Dima: My last mentor that I had I mean, it started off as we were friends. We just talked, we just built a relationship and we were like, Hey, can you teach me this? Great. I would love to teach you that. Hey, can I do this for you? And promote this side of your business and we just, it just like we helped each other because I mean, ultimately it’s like a matter of it really is about how much can you give of yourself?
David: You’re talking about bringing value.
Dima: You have to bring value I mean yeah. With everything you do. Like once again, it goes back to if I’m going to sell juices just to make money, what the fuck am I selling juice for?
David: So, let me ask you a question As far as the value, because I come across a lot of young entrepreneurs or wantrepreneurs, people that want to get into business and they’re not willing to put in the time. In some cases when you talk about bringing value, sometimes that will require you maybe, helping that mentor free, right? And sometimes that can be what, three months, six months, maybe up to a year and be some, two years. So I’ve what I’ve noticed is a lot of people, 30 days, 60 days in, they get nothing in return, they quit or they stop, or they say, Hey I don’t want to work with that.
Dima: That’s the problem with our society nowadays, that instant gratification.
David: Instant gratification.
Dima: You need to get this, like, Hey, I’m giving, it’s a transactional society, right? I’m giving you this. So, when am I going to get what I want, what I deserve, right. But I mean, look at charities, right? If you’re going to give back, if you’re going to donate, or if you don’t do per volunteer or go on strike for a cause or whatever it may be, you have to do it selflessly.
Dima: I mean, those relationships that I’ve worked with, that I’ve learned little things here and there that I’ve literally given of myself as much as I can, and with not expecting anything in return. But down the road, those relationships, those people have referred me to other people that have just built my business like a hundred times faster than I could’ve ever done it by myself. So it’s like, it’s a cycle you need to give as much as you can of yourself without an expectation. And you’re going to, God will give it back to you.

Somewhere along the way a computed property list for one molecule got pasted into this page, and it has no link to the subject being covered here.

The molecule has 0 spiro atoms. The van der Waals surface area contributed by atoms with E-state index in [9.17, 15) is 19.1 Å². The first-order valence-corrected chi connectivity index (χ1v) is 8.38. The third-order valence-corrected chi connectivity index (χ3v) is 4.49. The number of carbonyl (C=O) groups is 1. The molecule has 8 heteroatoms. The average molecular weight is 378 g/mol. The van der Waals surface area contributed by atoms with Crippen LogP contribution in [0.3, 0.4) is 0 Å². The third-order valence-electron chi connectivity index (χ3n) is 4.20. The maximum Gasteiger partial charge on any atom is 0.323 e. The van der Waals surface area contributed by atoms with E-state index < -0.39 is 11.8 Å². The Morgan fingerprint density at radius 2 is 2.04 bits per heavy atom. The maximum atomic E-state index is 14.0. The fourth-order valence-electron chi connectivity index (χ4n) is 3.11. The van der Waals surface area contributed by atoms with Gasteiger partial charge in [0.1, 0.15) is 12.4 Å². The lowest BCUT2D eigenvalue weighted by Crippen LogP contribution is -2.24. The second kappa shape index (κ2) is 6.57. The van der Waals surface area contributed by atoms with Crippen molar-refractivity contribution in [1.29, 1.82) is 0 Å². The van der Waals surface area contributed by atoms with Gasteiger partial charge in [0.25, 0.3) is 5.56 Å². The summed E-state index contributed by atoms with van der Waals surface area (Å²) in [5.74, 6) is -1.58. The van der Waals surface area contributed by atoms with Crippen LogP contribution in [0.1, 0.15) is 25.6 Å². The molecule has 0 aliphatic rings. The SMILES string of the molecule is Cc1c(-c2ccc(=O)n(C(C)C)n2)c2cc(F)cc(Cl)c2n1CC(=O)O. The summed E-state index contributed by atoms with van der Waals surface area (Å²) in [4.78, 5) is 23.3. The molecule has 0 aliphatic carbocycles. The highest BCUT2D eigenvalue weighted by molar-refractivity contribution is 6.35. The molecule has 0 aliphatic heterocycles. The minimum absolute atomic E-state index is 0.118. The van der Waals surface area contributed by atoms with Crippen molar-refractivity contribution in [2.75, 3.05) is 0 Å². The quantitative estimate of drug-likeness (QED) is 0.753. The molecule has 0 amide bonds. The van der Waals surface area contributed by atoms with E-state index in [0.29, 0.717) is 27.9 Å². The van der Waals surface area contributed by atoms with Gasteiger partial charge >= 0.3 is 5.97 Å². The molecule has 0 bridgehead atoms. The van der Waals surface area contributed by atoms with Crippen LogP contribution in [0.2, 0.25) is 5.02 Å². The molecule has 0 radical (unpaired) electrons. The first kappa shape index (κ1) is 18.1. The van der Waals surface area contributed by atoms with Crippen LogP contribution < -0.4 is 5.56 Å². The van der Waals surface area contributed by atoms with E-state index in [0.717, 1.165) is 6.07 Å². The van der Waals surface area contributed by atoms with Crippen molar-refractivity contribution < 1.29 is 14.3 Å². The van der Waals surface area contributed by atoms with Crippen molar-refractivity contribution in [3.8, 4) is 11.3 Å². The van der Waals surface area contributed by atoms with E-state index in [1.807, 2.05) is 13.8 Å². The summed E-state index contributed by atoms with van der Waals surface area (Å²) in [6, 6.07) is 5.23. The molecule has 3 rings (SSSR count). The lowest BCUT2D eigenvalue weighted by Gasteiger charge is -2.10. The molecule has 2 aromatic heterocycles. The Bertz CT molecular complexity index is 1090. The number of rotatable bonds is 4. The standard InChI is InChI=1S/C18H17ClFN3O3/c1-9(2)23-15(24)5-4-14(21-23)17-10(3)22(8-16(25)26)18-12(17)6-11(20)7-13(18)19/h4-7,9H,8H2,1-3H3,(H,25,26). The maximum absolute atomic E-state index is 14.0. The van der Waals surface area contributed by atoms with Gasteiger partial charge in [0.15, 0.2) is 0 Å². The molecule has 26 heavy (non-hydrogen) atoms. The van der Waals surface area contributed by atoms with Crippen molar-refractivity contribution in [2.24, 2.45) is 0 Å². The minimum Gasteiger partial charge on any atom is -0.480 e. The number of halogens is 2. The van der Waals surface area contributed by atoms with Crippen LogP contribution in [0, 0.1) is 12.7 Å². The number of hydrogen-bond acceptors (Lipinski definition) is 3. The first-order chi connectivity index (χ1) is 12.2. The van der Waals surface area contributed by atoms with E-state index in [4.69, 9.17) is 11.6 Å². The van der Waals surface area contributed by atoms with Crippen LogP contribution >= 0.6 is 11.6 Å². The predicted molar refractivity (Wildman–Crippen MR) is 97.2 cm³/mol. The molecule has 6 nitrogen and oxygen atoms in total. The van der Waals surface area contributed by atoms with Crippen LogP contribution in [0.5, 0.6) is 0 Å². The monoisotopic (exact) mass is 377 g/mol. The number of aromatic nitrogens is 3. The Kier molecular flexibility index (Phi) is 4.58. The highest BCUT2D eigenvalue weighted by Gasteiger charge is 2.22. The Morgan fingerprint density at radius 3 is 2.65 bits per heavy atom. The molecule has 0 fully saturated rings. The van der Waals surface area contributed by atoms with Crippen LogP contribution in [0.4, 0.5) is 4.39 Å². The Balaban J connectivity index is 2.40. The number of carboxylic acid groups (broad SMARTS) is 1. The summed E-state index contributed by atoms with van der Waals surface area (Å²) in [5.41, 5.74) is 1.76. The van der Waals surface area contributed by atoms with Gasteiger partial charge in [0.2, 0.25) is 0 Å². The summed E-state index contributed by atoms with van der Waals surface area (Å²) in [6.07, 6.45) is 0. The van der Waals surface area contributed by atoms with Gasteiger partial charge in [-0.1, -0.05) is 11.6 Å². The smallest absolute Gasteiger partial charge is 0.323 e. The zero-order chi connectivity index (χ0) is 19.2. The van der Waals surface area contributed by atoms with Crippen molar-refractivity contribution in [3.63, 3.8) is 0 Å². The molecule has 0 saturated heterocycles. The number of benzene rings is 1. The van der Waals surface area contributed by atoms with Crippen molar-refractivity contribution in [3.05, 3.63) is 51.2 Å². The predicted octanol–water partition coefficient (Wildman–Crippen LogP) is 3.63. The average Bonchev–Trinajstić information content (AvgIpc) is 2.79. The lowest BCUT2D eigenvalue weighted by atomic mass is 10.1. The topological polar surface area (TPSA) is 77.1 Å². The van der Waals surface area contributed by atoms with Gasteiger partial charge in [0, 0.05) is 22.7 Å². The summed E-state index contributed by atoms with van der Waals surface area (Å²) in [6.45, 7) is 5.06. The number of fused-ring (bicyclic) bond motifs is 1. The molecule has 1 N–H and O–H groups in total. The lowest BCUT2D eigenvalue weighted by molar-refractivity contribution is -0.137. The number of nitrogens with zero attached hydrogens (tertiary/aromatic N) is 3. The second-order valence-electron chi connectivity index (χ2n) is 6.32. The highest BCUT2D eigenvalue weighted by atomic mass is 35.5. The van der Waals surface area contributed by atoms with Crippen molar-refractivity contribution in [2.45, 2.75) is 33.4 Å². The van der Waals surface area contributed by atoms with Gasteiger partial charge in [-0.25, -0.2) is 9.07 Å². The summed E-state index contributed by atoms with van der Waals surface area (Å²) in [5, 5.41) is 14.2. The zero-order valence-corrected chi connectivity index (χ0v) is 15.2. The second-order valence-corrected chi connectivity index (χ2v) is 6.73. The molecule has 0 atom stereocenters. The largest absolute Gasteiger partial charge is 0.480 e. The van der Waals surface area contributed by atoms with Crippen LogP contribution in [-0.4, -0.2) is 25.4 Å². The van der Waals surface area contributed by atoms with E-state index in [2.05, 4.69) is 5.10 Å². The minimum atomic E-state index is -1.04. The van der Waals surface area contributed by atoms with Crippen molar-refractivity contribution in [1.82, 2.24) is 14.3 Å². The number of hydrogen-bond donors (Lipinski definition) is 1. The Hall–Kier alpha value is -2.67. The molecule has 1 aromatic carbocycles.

David: Yeah. So give without expectation, not expecting anything.
Dima: That’s really the key. I mean the more, I mean, you don’t go and give someone on the street money and expect, what are you going to work, what are you going to do for me right now.
Dima: You don’t go and volunteer at a kitchen and you’re not, are you going to come over and do this for me in my house now? It’s not about that. It’s about giving of yourself and giving it selflessly, right?
Dima: And not expecting anything in return because really the more you foster a relationship, the more it’s going to grow.
Dima: (With going back to my relationships with my suppliers, right. I built those relationships over five years. I mean, I have direct numbers to everyone in that company. And if there’s ever anything I need at any point, whether they’re closed or open, and I’m a mom and pop shops. It’s not like I have like 50 stores. I can text them. I can call them and they’re willing to come and bring it and handle it on their days off because I built that relationship with them.
David: Yeah. No. That makes sense. So, let me wrap this up real quick. What are three principles that Dima lives by? Whether it be business or personal, just in general, what are three principles that…
Dima: That’s tough. I have a little like saying that I tell myself. It’s like a little contract that I have with myself. And it’s really simple and anyone can do it pick three values, exactly like that you adhere or you want to feel inside and to be whether you are or not. Right! If you’re not confident, but you want to be confident. Literally the contract is, I am a loving, powerful and honest leader. That’s my contract. Everyone is going to have a different contract.
David: Is that affirmations?
Dima: It’s in essence an affirmation, but it’s a reminder and an agreement with yourself to be with myself to be a powerful person, to be a leader, to be honest, to be loving. Just to give as much as I can to myself. So It’s not a matter of what are my principles? What are your principles? What are those values? What do you value? Once you’re aligned with that, and once you determine that for yourself, your whole world is going to start expanding and attracting more of that.
David: Okay. Alright Well, that’s that was great. I appreciate you taking the time to open up and share your story. Definitely phenomenal story.
Dima: I appreciate that.
David: You’re a great person. I’ve known you for what is it about a year now?
Dima: Yeah. About a year actually.
David: So, I’m still getting to know you even more. So I think this was great. I appreciate it.
David: And yeah, I look forward to the next step in your career.
Dima: Perfect I love you brother. Thank you.
David: Appreciate it. Thank you.